June 28, 2011
In just a few days, Poland will take over the Presidency of the Council of the European Union. How will the Presidency tackle the issue of human rights?
On 31 May 2011, the Council of Ministers adopted the “Six-Month Programme of the Polish Presidency”. One of the main tasks of the Polish Presidency will be to ensure that Europe does not lose sight of its eastern neighbours. As a part of the Eastern Partnership, Poland wants to continue the process of signing association agreements and creating free trade areas. The Polish Presidency will also move forward in negotiations on visa liberalization.
Taking into consideration the recent events in North Africa, the Polish Presidency will endeavour to enhance cooperation based on partnership, concentrating on supporting the democratic transformation and the creation of modern state structures through constitutional reforms, as well as strengthening the judiciary and the fight against corruption. As part of its Presidency, Poland wants to take a major step forward in the enlargement of the EU. An important objective of Poland’s Presidency in the EU Council will be to finalise accession negotiations and sign a Treaty of Accession with Croatia.
The government also hopes that a new framework of cooperation between the EU and Russia can be established during the Polish Presidency.
It seems a bit disturbing that the Presidency’s main goals focus on the external domain of EU activity when the Lisbon Treaty has significantly decreased the competences of the Presidency country in respect to foreign policy – most tasks are now in the hands of the High Representative of the Union for Foreign Affairs and Security Policy, European Action Service. The recent developments in North Africa are dominating the agenda, but the Polish Presidency needs to bring attention to the Eastern Partnership and the Eastern Neighbourhood in order to keep balance between the two significant neighbourhood policies. The 2 September Eastern Partnership Summit would be an occasion to do so.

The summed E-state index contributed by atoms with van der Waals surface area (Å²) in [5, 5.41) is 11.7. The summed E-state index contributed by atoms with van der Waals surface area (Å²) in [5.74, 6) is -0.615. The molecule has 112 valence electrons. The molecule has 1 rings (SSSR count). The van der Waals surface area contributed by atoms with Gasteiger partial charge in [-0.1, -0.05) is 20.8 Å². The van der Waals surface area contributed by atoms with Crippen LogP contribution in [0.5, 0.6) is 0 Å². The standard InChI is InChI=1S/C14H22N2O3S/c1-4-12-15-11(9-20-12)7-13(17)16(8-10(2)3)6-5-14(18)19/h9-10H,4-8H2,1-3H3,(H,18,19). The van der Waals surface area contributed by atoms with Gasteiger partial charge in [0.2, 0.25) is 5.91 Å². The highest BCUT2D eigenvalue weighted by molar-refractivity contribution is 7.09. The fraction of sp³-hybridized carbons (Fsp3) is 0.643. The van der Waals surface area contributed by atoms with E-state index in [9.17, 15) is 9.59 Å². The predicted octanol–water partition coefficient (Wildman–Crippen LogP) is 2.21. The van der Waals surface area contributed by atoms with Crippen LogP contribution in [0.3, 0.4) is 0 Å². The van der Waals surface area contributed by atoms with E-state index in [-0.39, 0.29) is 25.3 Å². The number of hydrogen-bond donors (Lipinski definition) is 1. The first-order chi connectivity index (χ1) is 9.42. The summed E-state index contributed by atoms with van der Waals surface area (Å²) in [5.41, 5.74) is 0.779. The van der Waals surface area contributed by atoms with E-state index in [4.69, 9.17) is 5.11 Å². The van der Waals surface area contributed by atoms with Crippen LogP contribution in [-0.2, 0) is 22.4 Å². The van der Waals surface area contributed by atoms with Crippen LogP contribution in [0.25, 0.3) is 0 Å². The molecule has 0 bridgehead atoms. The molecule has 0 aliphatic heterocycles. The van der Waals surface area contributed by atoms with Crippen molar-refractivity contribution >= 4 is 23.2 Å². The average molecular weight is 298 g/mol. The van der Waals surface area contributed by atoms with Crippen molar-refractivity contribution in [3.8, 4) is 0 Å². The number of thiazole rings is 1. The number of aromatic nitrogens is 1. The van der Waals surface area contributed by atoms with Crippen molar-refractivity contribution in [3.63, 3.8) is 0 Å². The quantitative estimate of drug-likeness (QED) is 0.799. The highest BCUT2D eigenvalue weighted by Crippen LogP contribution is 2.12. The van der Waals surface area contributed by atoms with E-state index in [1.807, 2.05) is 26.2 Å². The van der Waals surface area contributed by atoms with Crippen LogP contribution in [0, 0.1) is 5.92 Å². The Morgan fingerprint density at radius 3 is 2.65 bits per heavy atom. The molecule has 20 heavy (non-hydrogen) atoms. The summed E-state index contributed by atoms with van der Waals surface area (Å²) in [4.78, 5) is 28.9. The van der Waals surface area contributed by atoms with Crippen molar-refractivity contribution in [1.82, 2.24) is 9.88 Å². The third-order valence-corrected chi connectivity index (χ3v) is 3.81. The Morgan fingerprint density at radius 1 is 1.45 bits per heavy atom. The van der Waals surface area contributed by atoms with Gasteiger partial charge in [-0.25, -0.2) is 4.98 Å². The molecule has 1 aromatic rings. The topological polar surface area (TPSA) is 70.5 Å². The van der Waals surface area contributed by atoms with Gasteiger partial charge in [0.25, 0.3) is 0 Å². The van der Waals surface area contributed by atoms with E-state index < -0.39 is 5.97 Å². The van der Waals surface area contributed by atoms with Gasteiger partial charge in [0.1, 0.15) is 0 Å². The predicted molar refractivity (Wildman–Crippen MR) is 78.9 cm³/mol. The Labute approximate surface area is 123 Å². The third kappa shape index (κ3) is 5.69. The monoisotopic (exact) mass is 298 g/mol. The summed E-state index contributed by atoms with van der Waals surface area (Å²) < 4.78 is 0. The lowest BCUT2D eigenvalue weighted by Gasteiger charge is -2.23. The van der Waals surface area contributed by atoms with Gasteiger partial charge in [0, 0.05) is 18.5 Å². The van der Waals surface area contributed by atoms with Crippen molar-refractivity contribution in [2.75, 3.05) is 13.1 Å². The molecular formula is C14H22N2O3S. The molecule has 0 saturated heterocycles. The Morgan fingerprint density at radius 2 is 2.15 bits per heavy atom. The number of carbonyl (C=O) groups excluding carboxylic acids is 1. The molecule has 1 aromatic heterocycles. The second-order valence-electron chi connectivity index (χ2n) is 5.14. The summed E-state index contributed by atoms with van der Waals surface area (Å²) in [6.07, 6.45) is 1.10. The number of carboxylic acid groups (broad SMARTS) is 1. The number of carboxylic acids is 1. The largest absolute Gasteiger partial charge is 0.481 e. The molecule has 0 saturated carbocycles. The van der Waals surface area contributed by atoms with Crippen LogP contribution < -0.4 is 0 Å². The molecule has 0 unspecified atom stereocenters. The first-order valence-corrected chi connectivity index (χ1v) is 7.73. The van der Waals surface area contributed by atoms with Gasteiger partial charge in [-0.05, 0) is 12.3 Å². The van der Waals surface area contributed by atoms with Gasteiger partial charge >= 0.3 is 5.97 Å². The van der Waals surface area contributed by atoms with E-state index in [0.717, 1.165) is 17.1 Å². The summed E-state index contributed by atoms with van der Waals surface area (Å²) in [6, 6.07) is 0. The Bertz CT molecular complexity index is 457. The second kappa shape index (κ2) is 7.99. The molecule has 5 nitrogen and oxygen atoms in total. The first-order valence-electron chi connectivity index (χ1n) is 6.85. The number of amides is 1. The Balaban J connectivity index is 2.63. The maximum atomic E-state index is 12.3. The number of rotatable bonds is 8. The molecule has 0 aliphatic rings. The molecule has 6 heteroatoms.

However, the Polish Presidency should take an ambitious approach, influencing the European human rights agenda by taking actions in the internal fields, which will then have an impact on the Neighbourhood policy.
One of the key elements in that respect should be the EU accession to the European Convention on Human Rights, without hampering today’s accessibility of complaints. Poland should also encourage the EU and its member states to sign the Council of Europe Convention on preventing and combating violence against women and domestic violence, adopted on 7 April 2011, and to take necessary measures to ensure its prompt ratification. (As of the time of writing, the Convention has been signed by thirteen member states of the Council of Europe.)
Moreover, the Presidency should take advantage of the EU’s new competence in the field of criminal justice by promoting new legislative initiatives, such as the new directive on victims’ rights that was presented by the European Commission on 18 May 2011. The proposal defines the minimum procedural guarantees for a victim of crime regardless of the victim’s nationality and the state in which the crime occurred.